When it comes to economic development, are the arts a “nice to have” or a “must-have”?
The answer to that question was made clear when MassDevelopment chose, not a commercial business, but a mill converted to artists’ studios in New Bedford to announce the newest Transformative Development Initiative (TDI) districts across Massachusetts.
Launched in 2015, TDI was designed to ignite economic growth in Gateway Cities – under-resourced midsize urban centers that anchor regional economies around the state. For generations, they were home to industries that offered immigrants and other residents a “gateway” to the American Dream but now face social and economic obstacles.
New Bedford’s Downtown was designated among the first TDI districts, and Fall River’s South Main St was added in 2020. With the success of the program statewide, MassDevelopment has expanded the initiative. Locally, the Acushnet Ave district in the North End of New Bedford has now been added and Fall River’s has been extended.
What has been at the heart of the success? The arts. As leaders of the initiative everywhere have found, economic development is inextricably connected with a vibrant arts scene. The draw of residents and tourists alike, in turn, creates opportunity and commerce, increasing support of neighborhood businesses. As TDI Fellow Jim McKeag says, “I don’t think you can have a healthy community or a healthy economy without art.” ∗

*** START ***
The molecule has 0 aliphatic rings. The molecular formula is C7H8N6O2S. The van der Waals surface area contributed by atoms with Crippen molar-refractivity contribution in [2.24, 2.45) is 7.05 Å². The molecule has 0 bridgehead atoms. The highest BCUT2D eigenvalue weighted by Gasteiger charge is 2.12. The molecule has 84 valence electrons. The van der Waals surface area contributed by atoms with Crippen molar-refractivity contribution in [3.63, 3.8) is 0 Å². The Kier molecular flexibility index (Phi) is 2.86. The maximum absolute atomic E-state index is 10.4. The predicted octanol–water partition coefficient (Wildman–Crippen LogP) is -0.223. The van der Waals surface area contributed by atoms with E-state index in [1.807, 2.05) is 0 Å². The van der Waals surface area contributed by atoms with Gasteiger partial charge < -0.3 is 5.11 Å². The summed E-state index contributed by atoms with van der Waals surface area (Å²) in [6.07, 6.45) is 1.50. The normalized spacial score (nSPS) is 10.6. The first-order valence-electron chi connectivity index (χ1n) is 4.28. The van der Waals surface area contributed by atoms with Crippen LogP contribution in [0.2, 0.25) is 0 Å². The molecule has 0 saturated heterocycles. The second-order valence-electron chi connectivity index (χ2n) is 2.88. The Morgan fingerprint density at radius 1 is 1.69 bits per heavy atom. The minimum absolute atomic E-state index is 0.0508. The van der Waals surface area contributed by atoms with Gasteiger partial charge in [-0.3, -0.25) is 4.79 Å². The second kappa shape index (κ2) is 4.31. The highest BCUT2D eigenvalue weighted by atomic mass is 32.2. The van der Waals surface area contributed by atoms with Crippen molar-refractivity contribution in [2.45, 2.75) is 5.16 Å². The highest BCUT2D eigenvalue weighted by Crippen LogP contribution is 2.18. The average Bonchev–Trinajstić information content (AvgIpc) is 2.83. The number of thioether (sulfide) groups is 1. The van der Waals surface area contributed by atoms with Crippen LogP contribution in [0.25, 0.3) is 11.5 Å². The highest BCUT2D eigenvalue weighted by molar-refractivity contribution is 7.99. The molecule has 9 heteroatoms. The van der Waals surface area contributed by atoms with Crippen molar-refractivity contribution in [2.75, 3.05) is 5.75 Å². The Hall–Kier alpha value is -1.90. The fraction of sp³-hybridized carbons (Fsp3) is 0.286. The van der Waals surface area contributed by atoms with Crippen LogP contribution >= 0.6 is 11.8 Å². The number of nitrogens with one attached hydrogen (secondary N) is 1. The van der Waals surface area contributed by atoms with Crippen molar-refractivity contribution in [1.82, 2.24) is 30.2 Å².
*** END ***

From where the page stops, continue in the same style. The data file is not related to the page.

The Community Foundation’s Creative SouthCoast Initiative, begun in 2018, is based on that same conviction. By increasing access and artistic expression; fostering collaboration in the creative community; and growing philanthropic investment in arts and culture, our communities will be stronger.
We have consistently said that arts are a need to have, not just a nice to have. The latest announcement of the Transformative District Initiative at the Hatch Street Studios is working proof of that.
∗ MassDevelopment provides each district with a TDI Fellow, who works in partnership with the local community to accelerate neighborhood improvement through technical assistance, access to grants, collaborative workshops, and other resources. Image courtesy: Steve Froias | LOVE THE AVE.